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Westminster Ministerial responsibilty

  • January 28th, 2009

What powers do Ministers have to direct or govern the performance of public servants in their departments?

I’ve recently had to think about this professionally. Public servant independence from "political interference" is seen as unquestionably good. State sector "reform" has entrenched distinctions between governance and management. Such theories tend to insulate staff from senior bosses in both the public and the private sector

But for every legislated theory there are costs. One cost may be the loss of Westminster conventions of Ministerial responsibility for things that go wrong. To me its loss is not necessarily part of a generalised erosion of political conventions and  standards. It is a rational response to a change in the practical authority of Ministers. 

How fair is it to hold any manager responsible for the bad administration of people they can’t hire or fire, and can’t effectively direct or discipline. Officially Ministers have little practical influence on the selection of staff, at least below Chief Exec level. Don Hunn’s report on the Madeleine Setchell case shows the dangers for Ministers of even expressing fears.
Holding Ministers strictly to account for faults in day to day performance of "their" officials was the reciprocal of loyalty from those officials. National Ministers inherit a public service that experienced increasing disloyalty from Labour Ministers. It is scarcely surprising that some officials have developed qualified loyalty themselves.
This cultural shift has not been helped by the erosion of expectations of life-long career progression in the state services. In the past public servants were marinated in a mental climate of loyal duty. In return for their loyalty to the Minister of the day they could expect the state to maintain their security of employment.
These shifts coincide with the exit of grey hair from advisory teams, and the arrival of generation Y, said to regard loyalty as a quaint and faintly stuffy notion. Lack of life experience is compounded by absence of time outside the public sector. Small wonder that some Ministers over-rely on the people in their offices, including of course their political appointees, if they suspect their departments have too many zealots, or the over-confident products of university grade creep.

These things matter.  "Yes Minister" is now the law. Democracy loses when good democratic leaders are legally confined to general nudges and pointed questions to change their departments.

Leadership is generally best demonstrated by practical interventions, where the leader shows exactly how they do something. We correctly pay far more heed to decisions in action than to exhortation. We know that statements are poor indicators of what leaders actually value most. Behaviour in practice shows leaders’ real priorities.

Yet our democratically elected leaders are at least theoretically not permitted to show their real priorities in the practical way that all organisations watch for – in who they promote, and what attracts penalties.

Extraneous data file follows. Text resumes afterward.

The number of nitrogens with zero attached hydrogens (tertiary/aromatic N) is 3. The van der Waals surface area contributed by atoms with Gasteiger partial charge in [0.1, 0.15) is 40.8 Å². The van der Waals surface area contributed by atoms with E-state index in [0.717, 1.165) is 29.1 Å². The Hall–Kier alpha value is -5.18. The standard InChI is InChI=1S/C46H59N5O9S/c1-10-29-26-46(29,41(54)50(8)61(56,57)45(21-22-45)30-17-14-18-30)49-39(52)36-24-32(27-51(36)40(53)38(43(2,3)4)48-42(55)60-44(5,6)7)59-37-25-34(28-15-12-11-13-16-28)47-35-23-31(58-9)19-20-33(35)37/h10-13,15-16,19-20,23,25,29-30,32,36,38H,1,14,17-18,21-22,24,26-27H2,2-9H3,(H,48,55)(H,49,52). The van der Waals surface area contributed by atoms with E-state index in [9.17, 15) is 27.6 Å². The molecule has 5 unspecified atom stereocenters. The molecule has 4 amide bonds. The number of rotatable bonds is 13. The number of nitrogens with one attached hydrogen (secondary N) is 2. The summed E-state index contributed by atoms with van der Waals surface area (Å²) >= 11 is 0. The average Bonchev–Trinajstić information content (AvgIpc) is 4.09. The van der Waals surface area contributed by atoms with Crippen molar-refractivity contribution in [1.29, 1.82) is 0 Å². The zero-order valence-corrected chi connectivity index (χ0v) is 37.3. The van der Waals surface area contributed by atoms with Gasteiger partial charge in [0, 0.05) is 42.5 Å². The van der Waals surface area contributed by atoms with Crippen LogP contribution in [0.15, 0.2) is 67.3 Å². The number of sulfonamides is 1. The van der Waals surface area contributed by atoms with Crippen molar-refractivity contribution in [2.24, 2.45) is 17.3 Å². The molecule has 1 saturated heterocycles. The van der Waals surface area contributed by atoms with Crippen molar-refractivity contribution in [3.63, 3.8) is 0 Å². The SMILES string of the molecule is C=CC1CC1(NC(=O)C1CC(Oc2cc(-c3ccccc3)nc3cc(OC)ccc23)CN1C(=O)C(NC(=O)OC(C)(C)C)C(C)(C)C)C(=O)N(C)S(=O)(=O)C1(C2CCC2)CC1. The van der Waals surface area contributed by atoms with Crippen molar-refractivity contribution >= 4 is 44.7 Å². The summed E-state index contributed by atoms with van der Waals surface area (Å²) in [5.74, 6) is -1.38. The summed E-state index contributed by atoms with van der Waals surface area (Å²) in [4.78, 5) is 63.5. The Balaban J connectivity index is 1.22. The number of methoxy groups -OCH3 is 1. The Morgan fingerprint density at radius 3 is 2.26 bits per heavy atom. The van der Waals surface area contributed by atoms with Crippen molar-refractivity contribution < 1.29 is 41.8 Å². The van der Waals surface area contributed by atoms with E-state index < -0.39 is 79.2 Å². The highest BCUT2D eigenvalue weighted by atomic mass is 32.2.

Perhaps the bias of this error is for the best in government. We want our dopey or sinister leaders strait-jacketed, so we accept as a cost the nobbling of the good ones. Better to frustrate the good leaders in a Cabinet (and we voters who’ve elected them) than to risk giving full reign to the more numerous unsuitable Ministers thrown up by the accidents of democracy.

Unfortunately silly law is driving the same precautionary principle through private sector work-places throughout New Zealand where diminished leadership has everyday costs. Employment law is in conflict with company law.

The law still describes company directors as the managers. Thankfully the governance theorists have yet to re-write the Companies Act. In insolvency, governance theories will not protect directors who claim they had no mandate to "intervene" or to "usurp management".

Research confirms old wisdoms. Good leaders act intuitively. They lead by consistently upholding their key values in action. We seek out organisations where values are intuitively and continually reinforced. Abuse of power is constrained mainly by followers’ freedom to leave the leader.

But employment law throws sand in these finely balanced mechanisms. The insulation of officials from Ministers is not exactly paralelled in the private sector. But there are similar inhibitions of good leadership in employment law’s holding that corrective interference can be constructive dismissal. An insistence that managers not react without proof of unsuitability or disloyalty, in practice means that lawyers get paid for solemnly second guessing decisions that should be taken swiftly.

An eventual consequence may be that we will refuse to hold directors and managers fully accountable, because we know it would often be unfair. Power without responsibility, and responsibility without power are equally bad. Lawyers are usurping the clarity of both power and responsibility. .



Excellent post, Stephen. You might also add that when law (often judge-made) effectively requires all involved to routinely lie and dissemble, eg. in terminations for under-performance and/ restructuring, then the law is clearly wrong.

[…] and ex-MP Stephen Franks has written a thoughtful piece on the erosion of ministerial responsibility, not only because of political opportunism in shifting blame to public servants, but also due to […]

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